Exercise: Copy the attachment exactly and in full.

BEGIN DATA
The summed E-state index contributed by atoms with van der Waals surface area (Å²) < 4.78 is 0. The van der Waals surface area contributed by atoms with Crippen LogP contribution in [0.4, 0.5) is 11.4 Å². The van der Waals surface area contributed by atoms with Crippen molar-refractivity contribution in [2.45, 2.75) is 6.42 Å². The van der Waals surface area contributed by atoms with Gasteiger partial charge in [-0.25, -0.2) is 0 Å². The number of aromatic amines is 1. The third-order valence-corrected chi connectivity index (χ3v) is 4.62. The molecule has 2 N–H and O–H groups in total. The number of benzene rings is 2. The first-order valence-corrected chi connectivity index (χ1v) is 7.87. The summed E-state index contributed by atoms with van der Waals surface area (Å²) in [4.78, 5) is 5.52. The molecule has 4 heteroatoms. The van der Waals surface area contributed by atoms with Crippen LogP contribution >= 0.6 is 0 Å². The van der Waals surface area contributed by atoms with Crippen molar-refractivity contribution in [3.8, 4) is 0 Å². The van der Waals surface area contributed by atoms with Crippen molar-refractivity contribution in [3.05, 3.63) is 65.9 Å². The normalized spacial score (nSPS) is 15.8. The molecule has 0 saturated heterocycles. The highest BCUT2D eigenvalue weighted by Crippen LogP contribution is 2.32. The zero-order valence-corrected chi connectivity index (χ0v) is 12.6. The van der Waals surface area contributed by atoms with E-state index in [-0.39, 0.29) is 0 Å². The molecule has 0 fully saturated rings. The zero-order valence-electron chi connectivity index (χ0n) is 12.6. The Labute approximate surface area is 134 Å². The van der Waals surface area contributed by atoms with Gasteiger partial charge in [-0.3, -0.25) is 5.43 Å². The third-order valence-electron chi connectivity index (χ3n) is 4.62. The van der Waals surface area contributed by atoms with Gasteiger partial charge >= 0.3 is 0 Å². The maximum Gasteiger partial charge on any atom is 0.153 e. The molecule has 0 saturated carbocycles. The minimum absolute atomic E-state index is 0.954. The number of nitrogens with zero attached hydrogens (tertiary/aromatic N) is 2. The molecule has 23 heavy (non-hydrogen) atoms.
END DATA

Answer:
The summed E-state index contributed by atoms with van der Waals surface area (Å²) < 4.78 is 0. The van der Waals surface area contributed by atoms with Crippen LogP contribution in [0.4, 0.5) is 11.4 Å². The van der Waals surface area contributed by atoms with Crippen molar-refractivity contribution in [2.45, 2.75) is 6.42 Å². The van der Waals surface area contributed by atoms with Gasteiger partial charge in [-0.25, -0.2) is 0 Å². The number of aromatic amines is 1. The third-order valence-corrected chi connectivity index (χ3v) is 4.62. The molecule has 2 N–H and O–H groups in total. The number of benzene rings is 2. The first-order valence-corrected chi connectivity index (χ1v) is 7.87. The summed E-state index contributed by atoms with van der Waals surface area (Å²) in [4.78, 5) is 5.52. The molecule has 4 heteroatoms. The van der Waals surface area contributed by atoms with Crippen LogP contribution >= 0.6 is 0 Å². The van der Waals surface area contributed by atoms with Crippen molar-refractivity contribution in [3.8, 4) is 0 Å². The van der Waals surface area contributed by atoms with Crippen molar-refractivity contribution in [3.05, 3.63) is 65.9 Å². The normalized spacial score (nSPS) is 15.8. The molecule has 0 saturated heterocycles. The highest BCUT2D eigenvalue weighted by Crippen LogP contribution is 2.32. The zero-order valence-corrected chi connectivity index (χ0v) is 12.6. The van der Waals surface area contributed by atoms with E-state index in [-0.39, 0.29) is 0 Å². The molecule has 0 fully saturated rings. The zero-order valence-electron chi connectivity index (χ0n) is 12.6. The Labute approximate surface area is 134 Å². The van der Waals surface area contributed by atoms with Gasteiger partial charge in [-0.3, -0.25) is 5.43 Å². The third-order valence-electron chi connectivity index (χ3n) is 4.62. The van der Waals surface area contributed by atoms with Gasteiger partial charge >= 0.3 is 0 Å². The maximum Gasteiger partial charge on any atom is 0.153 e. The molecule has 0 saturated carbocycles. The minimum absolute atomic E-state index is 0.954. The number of nitrogens with zero attached hydrogens (tertiary/aromatic N) is 2. The molecule has 23 heavy (non-hydrogen) atoms.